Regina, February 25, 2016 - Today, the Canadian Federation of Independent Business (CFIB) released its latest monthly Business Barometer®, which reveals optimism among small business owners in Saskatchewan dropped in February to an index of 52.4, down from 58.7 in January, now below the national average index of 54.7.
“Saskatchewan is feeling the impact of the weak resources sector, dropping more than six points in February to 52.4. The Barometer is now almost 13 points below the range of index levels (65-70) normally associated when the economy is growing at its potential,” said Marilyn Braun-Pollon, CFIB’s Vice-President, Prairie & Agri Business. “However, full-time hiring plans increased slightly to 18 per cent of owners planning to hire full-time staff over the next months, while 16 per cent are expecting to reduce staff.”
Canadian small business confidence remained virtually unchanged in February, posting a 0.3 point gain to 54.7, remaining ten points below the level associated with normal economic growth.
“Weak small business confidence in Canada’s oil-producing provinces, and particularly Alberta, continues to weigh down the rest of the country,” said Ted Mallett, Canadian Federation of Independent Business (CFIB) chief economist. “We’re also seeing the impact of a struggling economy on pricing expectations which are on pace to go up by 2.4 per cent.”
Optimism slipped another point in British Columbia to 61.1. Alberta has once again hit a record low, falling to 26.7, remaining by far the weakest in the country. Saskatchewan dropped more than six points in February to 52.4. Manitoba held steady at 61.5. Ontario rebounded, jumping two points to 60.8, while Quebec climbed to 66.3, good for second in the country and one of its best readings since 2013. Newfoundland and Labrador saw a confidence free fall, losing 10 points to land at 53.5. Nova Scotia fell two points for the second month in a row, but its 66.9 mark is still the strongest in Canada. New Brunswick’s confidence slipped to 61.0. Prince Edward Island leapt five points to 65.5. Results and the full report are available at: www.cfib-fcei.ca/english/barometer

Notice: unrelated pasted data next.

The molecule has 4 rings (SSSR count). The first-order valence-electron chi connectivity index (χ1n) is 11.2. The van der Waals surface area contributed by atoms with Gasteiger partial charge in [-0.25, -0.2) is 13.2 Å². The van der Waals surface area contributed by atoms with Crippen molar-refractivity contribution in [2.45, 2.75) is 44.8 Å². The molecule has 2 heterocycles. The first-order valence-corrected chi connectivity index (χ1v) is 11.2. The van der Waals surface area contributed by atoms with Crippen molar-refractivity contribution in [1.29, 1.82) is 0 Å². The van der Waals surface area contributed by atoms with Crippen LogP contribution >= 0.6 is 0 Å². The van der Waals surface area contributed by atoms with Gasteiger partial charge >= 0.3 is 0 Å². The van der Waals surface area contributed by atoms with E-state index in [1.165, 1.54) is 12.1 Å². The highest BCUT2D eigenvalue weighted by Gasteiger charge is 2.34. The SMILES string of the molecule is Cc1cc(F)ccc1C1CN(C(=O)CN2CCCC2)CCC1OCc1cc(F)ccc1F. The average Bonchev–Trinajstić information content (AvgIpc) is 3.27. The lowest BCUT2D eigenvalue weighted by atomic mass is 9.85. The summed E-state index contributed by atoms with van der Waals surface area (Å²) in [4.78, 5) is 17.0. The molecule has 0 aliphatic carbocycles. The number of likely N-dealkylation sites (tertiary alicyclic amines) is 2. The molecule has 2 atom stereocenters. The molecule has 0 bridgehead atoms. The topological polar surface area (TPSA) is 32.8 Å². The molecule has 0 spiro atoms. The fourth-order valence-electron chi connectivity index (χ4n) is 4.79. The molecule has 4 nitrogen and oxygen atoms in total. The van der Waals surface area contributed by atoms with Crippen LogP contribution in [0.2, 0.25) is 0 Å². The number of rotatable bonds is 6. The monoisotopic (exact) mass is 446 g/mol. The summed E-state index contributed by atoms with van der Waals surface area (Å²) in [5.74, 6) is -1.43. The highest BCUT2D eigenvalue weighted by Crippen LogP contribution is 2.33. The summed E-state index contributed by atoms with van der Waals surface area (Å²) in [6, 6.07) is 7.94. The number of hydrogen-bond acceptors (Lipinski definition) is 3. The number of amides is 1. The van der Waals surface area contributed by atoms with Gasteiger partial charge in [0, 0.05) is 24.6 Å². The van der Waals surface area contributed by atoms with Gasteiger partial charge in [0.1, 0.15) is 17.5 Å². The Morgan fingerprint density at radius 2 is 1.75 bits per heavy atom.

Highlights of the Saskatchewan Business Barometer for February:
- 41% of businesses in Saskatchewan say their overall state of business is good (37% nationally), 16% say it is bad (17% nationally).
- 18% of Saskatchewan businesses plan to increase full-time employment in the next 3-4 months (24% nationally) and 16% plan to decrease employment (13% nationally).
- Insufficient domestic demand remains the main operating challenge (49%); followed by the shortage of skilled labour (34%).
- Major cost pressures for small business include: tax, regulatory costs (47%), wage costs (43%) and insurance costs (36%).
Measured on a scale of 0 and 100, an index level above 50 means owners expecting their business’ performance to be stronger in the next year outnumber those expecting weaker performance. According to past results, index levels normally range between 65 and 70 when the economy is growing at its potential. February 2016 findings are based on 723 responses, collected from a stratified random sample of CFIB members, to a controlled-access web survey. Data reflect responses received through February 15. Findings are statistically accurate to +/- 3.6 per cent 19 times in 20.
To arrange an interview with Marilyn Braun-Pollon, Vice-President Prairie & Agri Business on the provincial results please call (306) 757-0000, 1-888-234-2232 or email [email protected]. You may follow CFIB Saskatchewan on Twitter @cfibsk.
To arrange an interview with Ted Mallett, Vice-President & Chief Economist on the national results, please call (416) 222-8022 or email [email protected].You may also follow Ted on Twitter @cfibeconomics.
Business Barometer® is a monthly publication of the CFIB and is a registered trademark.